Daniel Zhao

University Provost Scott Strobel announced on Wednesday that University researchers should suspend all non-critical laboratory work by last Friday at the lastest due to the novel coronavirus outbreak.

Strobel’s announcement followed up on a prior University directive that principal investigators evaluate their work and decide if it was critical enough to warrant a continued presence in the lab. But on Wednesday, the Provost clarified that “no trainee should be required, explicitly or implicitly, to work in the laboratory” and told scientists to work remotely, unless undertaking “critical research functions.” Essential research, as defined by a Faculty of Arts and Sciences email to researchers, includes laboratory work directly involved with fighting the outbreak and critical maintenance.

Yale School of Medicine Professor Michael Nitabach said that Strobel’s new mandate is “obviously the appropriate thing to do, despite the fact that it will surely delay career progression for many students and postdocs.”

“In my view, [Yale] is now doing what it should be in this emergent circumstance,” he wrote in an email to the News. “What it should do in the long-term to ameliorate the effects of this situation on career progression and prospects of its faculty, students, and post-docs is another question, and much remains to be seen.”

Before the updated guidelines were announced, Nitabach joined colleagues in criticizing the prior instructions, which came amid rapid University changes and a move to online classes. Nitabach called a former announcement  “disastrously tone-deaf” because it gave principal investigators power to decide if their postdocs must work in the lab — a power dynamic he said was “structurally impossible” to make equitable.

Early last Tuesday afternoon, members of the Yale Postdoctoral Association and other postdocs sent a letter to the Office of Postdoctoral Affairs Faculty Director Elias Lolis urging for clearer guidelines and criticizing the University’s prior communications as “confusing, equivocal, and delayed.” While Strobel did not reference this letter in his Wednesday update, YPA representatives told the News that they see this change as a victory.

“I think this is the guidance we needed, and the appropriate steps are now being taken,” wrote Sean Edington, a chemistry postdoctoral associate who coordinates the YPA’s Advisory Committee, in an email to the News.

The mandate has effectively shut down lab work across campus — including that of Richard Bucala ’79 GRD ’79, Chief of Rheumatology, Allergy & Immunology and Rheumatologist in Chief at Yale New Haven Health. He said the University made the right decision in shutting down his Immunology laboratory at the Yale School of Medicine, adding that continuing its operations would be “extremely disruptive and costly.”

“It is an extraordinary circumstance, unprecedented in human history,” Bucala said. “There’s nothing more important than human health. We all work very hard. We’re all very professional, but this dedication should never jeopardize your health or the health of your family.”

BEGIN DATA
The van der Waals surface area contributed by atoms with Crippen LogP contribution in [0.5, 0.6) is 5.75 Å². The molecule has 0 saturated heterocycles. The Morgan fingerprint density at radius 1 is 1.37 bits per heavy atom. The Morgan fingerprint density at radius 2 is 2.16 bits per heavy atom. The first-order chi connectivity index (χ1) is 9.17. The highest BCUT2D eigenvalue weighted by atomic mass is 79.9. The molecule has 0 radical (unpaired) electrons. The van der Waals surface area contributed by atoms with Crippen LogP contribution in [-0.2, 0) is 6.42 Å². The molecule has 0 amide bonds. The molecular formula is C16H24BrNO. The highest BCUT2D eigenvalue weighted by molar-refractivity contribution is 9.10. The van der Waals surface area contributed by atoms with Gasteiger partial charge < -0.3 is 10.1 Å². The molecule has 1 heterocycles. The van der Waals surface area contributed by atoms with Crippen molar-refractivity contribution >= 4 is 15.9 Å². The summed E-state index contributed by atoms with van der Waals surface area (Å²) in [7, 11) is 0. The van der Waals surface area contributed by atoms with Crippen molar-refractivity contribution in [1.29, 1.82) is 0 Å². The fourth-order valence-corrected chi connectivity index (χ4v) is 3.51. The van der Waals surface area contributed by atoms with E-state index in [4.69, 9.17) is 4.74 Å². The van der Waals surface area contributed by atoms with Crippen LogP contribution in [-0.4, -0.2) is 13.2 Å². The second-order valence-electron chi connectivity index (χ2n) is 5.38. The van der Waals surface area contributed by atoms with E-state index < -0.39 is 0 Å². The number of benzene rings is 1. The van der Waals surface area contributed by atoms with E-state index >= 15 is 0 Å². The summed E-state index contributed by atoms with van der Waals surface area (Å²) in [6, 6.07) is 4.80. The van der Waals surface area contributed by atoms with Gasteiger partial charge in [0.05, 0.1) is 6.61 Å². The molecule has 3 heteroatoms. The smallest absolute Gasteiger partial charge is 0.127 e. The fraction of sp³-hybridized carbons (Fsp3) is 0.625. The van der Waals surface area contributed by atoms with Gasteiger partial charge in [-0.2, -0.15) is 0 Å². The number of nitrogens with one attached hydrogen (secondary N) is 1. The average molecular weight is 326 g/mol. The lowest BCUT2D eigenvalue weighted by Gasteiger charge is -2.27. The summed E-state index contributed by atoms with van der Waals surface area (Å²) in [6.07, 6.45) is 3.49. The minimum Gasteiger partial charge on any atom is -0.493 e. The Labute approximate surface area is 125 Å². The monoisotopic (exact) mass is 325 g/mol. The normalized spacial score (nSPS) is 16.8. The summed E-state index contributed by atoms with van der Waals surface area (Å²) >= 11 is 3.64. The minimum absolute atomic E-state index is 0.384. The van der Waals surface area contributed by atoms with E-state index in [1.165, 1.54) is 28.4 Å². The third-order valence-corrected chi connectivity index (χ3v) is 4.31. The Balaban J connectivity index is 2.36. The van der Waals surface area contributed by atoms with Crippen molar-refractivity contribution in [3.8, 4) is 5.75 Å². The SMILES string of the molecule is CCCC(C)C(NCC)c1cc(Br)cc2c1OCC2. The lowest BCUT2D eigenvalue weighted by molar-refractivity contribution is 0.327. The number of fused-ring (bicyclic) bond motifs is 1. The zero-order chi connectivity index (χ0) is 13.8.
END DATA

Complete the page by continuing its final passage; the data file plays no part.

Bucala also emphasized the importance of shutting down labs in order to protect staff and materials, explaining that the virus could negatively affect workers and subjects. In his own lab, there are engineered mice and cell lines, for instance, which took a lot of time and effort to create and are now at risk of being lost due to the current health emergency.

According to Strobel’s announcement, research animals will be cared for through the Yale Animal Resources Center, which is set to stay open through the outbreak.

When asked about the Yale School of Medicine’s communication with researchers before Strobel’s Wednesday announcement, Bucala said that it “was to some degree subject to interpretation.” Still, he says he is sympathetic to the challenges facing the Yale School of Medicine’s administration as it communicates changes amid a volatile situation.

“By the end of last week, in the Department of Medicine, we knew that laboratories would have to shut down,” Bucala said. “We knew that laboratories would have to ramp down their activities to potentially zero, and the building would have to close and be empty of personnel.”

It remains to be seen how Yale’s efforts will impact research and the career paths of University scientists. Strobel recently announced that the University will alter tenure clocks to adjust for lost research time.

Strobel and other administrators encouraged at-home researchers to continue working on projects that do not require laboratory equipment.

Nitabach’s lab — which deals with the basic biology of neural circuitry, a field far from coronavirus research — has terminated all “ongoing experimental plans” and has sent everyone home, the professor wrote. The only lab activities that are set to continue, he wrote, are the maintenance and preservation of key worm and fly strains, specimens that would be “very time-consuming and difficult to recreate in the future.”

“This puts a complete halt to all experimental progress, but our students and post-docs will continue to work on data analysis and reading/writing,” he wrote.

It is unclear how long these directives will last. For Strobel, shutting down his own Molecular Biophysics and Biochemistry laboratory last week was “extremely painful,” he said in a Friday announcement to faculty, postdocs and graduate students.

“The academic community is what drew many of us to Yale, and it will help sustain us

through this difficult time,” he added.

Classes began for Yale College students on Monday.


Charlotte Zimmer | charlotte.zimmer@yale.edu

Matthew Kristoffersen | matthew.kristoffersen@yale.edu

Charlotte Zimmer currently serves as the Science and Technology editor and previously covered science news at Yale as a staff reporter. Originally from the small town of Guilford, CT, she is majoring in economics.